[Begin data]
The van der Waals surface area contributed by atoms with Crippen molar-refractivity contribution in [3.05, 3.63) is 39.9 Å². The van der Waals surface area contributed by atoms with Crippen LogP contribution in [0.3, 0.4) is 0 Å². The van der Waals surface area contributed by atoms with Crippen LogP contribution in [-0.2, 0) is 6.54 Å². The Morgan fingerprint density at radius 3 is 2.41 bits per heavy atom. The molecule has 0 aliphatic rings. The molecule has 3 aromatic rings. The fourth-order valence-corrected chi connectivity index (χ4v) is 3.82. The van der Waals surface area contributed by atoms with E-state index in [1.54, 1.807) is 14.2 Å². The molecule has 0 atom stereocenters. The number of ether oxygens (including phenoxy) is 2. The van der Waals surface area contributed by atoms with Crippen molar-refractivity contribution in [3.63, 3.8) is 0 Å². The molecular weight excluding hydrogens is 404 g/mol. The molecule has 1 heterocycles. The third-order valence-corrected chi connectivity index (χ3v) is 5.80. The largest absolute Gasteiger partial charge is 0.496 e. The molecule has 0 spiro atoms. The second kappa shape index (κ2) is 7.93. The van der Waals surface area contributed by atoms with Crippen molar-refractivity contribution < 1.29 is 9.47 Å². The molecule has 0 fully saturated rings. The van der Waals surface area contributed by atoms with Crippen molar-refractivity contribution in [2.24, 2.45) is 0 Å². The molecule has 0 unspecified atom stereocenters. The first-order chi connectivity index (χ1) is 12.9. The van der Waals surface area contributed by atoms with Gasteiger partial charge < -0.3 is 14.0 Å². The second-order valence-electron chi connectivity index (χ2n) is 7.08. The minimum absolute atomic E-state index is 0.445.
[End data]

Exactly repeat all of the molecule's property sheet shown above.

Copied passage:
The van der Waals surface area contributed by atoms with Crippen molar-refractivity contribution in [3.05, 3.63) is 39.9 Å². The van der Waals surface area contributed by atoms with Crippen LogP contribution in [0.3, 0.4) is 0 Å². The van der Waals surface area contributed by atoms with Crippen LogP contribution in [-0.2, 0) is 6.54 Å². The Morgan fingerprint density at radius 3 is 2.41 bits per heavy atom. The molecule has 0 aliphatic rings. The molecule has 3 aromatic rings. The fourth-order valence-corrected chi connectivity index (χ4v) is 3.82. The van der Waals surface area contributed by atoms with E-state index in [1.54, 1.807) is 14.2 Å². The molecule has 0 atom stereocenters. The number of ether oxygens (including phenoxy) is 2. The van der Waals surface area contributed by atoms with Crippen molar-refractivity contribution in [3.63, 3.8) is 0 Å². The molecular weight excluding hydrogens is 404 g/mol. The molecule has 1 heterocycles. The third-order valence-corrected chi connectivity index (χ3v) is 5.80. The largest absolute Gasteiger partial charge is 0.496 e. The molecule has 0 spiro atoms. The second kappa shape index (κ2) is 7.93. The van der Waals surface area contributed by atoms with Crippen molar-refractivity contribution < 1.29 is 9.47 Å². The molecule has 0 fully saturated rings. The van der Waals surface area contributed by atoms with Crippen molar-refractivity contribution in [2.24, 2.45) is 0 Å². The molecule has 0 unspecified atom stereocenters. The first-order chi connectivity index (χ1) is 12.9. The van der Waals surface area contributed by atoms with Gasteiger partial charge < -0.3 is 14.0 Å². The second-order valence-electron chi connectivity index (χ2n) is 7.08. The minimum absolute atomic E-state index is 0.445.